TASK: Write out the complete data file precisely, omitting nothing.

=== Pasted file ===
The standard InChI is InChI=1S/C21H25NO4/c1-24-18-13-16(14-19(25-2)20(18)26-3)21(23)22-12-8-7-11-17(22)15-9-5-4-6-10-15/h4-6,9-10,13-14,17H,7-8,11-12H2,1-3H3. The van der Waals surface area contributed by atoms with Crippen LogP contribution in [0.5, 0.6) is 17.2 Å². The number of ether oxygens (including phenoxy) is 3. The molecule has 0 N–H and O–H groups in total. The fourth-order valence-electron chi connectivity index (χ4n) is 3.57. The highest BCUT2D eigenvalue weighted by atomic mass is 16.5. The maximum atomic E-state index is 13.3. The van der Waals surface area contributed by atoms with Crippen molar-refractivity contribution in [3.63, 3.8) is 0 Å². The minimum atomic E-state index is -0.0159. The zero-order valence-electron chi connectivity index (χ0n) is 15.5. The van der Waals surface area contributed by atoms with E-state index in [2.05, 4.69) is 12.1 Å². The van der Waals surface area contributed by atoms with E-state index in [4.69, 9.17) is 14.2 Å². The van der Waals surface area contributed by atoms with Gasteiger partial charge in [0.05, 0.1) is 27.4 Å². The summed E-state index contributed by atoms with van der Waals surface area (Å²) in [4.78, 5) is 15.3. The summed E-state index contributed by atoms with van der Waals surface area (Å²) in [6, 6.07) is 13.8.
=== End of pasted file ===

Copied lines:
The standard InChI is InChI=1S/C21H25NO4/c1-24-18-13-16(14-19(25-2)20(18)26-3)21(23)22-12-8-7-11-17(22)15-9-5-4-6-10-15/h4-6,9-10,13-14,17H,7-8,11-12H2,1-3H3. The van der Waals surface area contributed by atoms with Crippen LogP contribution in [0.5, 0.6) is 17.2 Å². The number of ether oxygens (including phenoxy) is 3. The molecule has 0 N–H and O–H groups in total. The fourth-order valence-electron chi connectivity index (χ4n) is 3.57. The highest BCUT2D eigenvalue weighted by atomic mass is 16.5. The maximum atomic E-state index is 13.3. The van der Waals surface area contributed by atoms with Crippen molar-refractivity contribution in [3.63, 3.8) is 0 Å². The minimum atomic E-state index is -0.0159. The zero-order valence-electron chi connectivity index (χ0n) is 15.5. The van der Waals surface area contributed by atoms with E-state index in [2.05, 4.69) is 12.1 Å². The van der Waals surface area contributed by atoms with E-state index in [4.69, 9.17) is 14.2 Å². The van der Waals surface area contributed by atoms with Gasteiger partial charge in [0.05, 0.1) is 27.4 Å². The summed E-state index contributed by atoms with van der Waals surface area (Å²) in [4.78, 5) is 15.3. The summed E-state index contributed by atoms with van der Waals surface area (Å²) in [6, 6.07) is 13.8.